Monday, 7 November 2011

Chris McCann speech at Fans Against Criminalisation demo

Below is a copy of Chris's speech at last week's demonstration at George Square.

Fans Against Criminalisation is a campaign group formed by the five main Celtic fan organisations - the Green Brigade, the Celtic Trust, the Celtic Supporters Association, the Affiliation of Registered Celtic Supporters Clubs and the Association of Irish Celtic Supporters Clubs. The campaign is also supported by supporters clubs and independent buses the length and breadth of Britain, throughout Ireland and all over the world. And as we can also see from this fantastic turnout, our campaign is also supported by ordinary Celtic fans from all walks of life, concerned citizens and fans of other teams who like us oppose the criminalisation of football fans and Alex Salmond's anti-football Bill.

The Offensive Behaviour at Football and Threatening Communications (Scotland) Bill was introduced at the end of the last football season. We can trace its roots back to the 2nd of March, 2011. That night at Celtic Park, we played Rangers in a Scottish Cup replay. Mark Wilson scored the only goal of the game but the main talking points were three Rangers players being sent off and Neil Lennon having a touchline spat with Ally McCoist.

The newspapers called it 'Scotland's shame game' and ahead of the May election, the police and politicians sensed they could make some political capital from giving football and football fans a kicking.

Alex Salmond hosted a high-profile Summit involving both clubs then introduced the Offensive Behaviour legislation. At first he tried to rush the Bill onto the statute books but after a backlash he was forced to delay the legislation's passage through Parliament until the New Year. In this period, the Bill has been attacked by legal scholars, by civil liberties groups, by religious figures, by opposition parties, by football clubs and by football fans but still Salmond and his government refuse to do the right thing, to hold up their hands and admit they got it wrong.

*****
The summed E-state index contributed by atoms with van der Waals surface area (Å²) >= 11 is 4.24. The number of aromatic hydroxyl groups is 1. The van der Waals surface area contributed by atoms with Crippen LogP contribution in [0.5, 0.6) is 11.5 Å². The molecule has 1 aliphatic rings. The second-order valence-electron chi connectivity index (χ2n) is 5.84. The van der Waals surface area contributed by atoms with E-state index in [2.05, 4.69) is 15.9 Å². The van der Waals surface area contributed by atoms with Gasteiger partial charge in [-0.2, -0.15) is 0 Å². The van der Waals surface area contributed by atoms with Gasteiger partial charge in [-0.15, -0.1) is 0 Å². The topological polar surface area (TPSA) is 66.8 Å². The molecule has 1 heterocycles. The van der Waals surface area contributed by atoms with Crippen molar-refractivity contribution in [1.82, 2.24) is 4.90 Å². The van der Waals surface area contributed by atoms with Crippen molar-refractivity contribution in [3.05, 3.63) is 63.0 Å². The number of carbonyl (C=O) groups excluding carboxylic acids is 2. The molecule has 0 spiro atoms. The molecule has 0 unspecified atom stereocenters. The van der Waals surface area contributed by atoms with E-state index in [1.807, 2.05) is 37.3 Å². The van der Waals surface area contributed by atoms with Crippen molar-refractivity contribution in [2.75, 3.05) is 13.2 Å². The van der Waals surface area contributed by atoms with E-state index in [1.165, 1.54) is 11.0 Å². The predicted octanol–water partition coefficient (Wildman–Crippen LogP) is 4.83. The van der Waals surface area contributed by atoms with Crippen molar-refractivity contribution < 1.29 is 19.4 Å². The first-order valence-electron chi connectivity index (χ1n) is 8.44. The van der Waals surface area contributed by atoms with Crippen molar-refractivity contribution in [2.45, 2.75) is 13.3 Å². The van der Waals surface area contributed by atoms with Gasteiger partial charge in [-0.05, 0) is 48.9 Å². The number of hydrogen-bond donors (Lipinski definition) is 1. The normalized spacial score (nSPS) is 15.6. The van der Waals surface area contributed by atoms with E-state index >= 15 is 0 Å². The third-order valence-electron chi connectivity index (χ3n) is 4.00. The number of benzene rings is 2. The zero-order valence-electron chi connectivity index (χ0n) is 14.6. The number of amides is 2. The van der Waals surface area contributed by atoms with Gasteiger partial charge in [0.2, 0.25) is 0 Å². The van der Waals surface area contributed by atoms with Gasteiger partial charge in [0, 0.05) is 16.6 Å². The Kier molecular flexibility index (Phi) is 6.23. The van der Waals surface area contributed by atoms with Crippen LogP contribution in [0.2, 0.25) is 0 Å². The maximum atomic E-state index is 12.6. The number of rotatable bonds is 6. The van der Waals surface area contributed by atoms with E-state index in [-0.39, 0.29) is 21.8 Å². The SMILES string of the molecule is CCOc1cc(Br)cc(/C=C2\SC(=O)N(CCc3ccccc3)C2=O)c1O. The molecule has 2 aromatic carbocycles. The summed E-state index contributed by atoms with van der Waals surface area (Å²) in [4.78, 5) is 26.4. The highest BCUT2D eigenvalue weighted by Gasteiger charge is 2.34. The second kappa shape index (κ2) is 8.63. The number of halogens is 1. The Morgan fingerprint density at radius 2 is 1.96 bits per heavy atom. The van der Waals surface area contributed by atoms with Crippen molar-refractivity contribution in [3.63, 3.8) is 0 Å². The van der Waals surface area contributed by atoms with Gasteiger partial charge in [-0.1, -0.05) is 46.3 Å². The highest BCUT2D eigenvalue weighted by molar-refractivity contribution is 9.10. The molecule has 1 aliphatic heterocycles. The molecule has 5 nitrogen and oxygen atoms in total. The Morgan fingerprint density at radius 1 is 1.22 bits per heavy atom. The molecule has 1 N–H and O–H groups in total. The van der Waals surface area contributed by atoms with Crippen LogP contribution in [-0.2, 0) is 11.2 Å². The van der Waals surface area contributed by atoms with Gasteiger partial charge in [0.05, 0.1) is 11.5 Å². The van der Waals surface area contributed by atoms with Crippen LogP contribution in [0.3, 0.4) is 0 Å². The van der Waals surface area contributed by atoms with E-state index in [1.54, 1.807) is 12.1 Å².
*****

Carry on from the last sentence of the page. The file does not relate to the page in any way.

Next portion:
The Scottish Government and a friendly media have been keen to portray this Bill as 'anti-sectarian' or 'anti-bigotry'. The reality is that it has nothing to do with sectarianism or bigotry. If it did there wouldn't be such a phenomenal turnout as there is here today to oppose it. After all, it has been us - the Celtic support - that has faced decades of sectarian and racial hatred. It was us who watched in horror last year as our manager was physically attacked at Tynecastle and had potentially deadly parcel bombs sent to him. Bullets were sent to two of our players, Paddy McCourt and Niall McGinn, just because they, like Neil Lennon and many of our fans, are Irish Catholics. We know the horrendous potential consequences of bigotry and we have no truck with it whatsoever.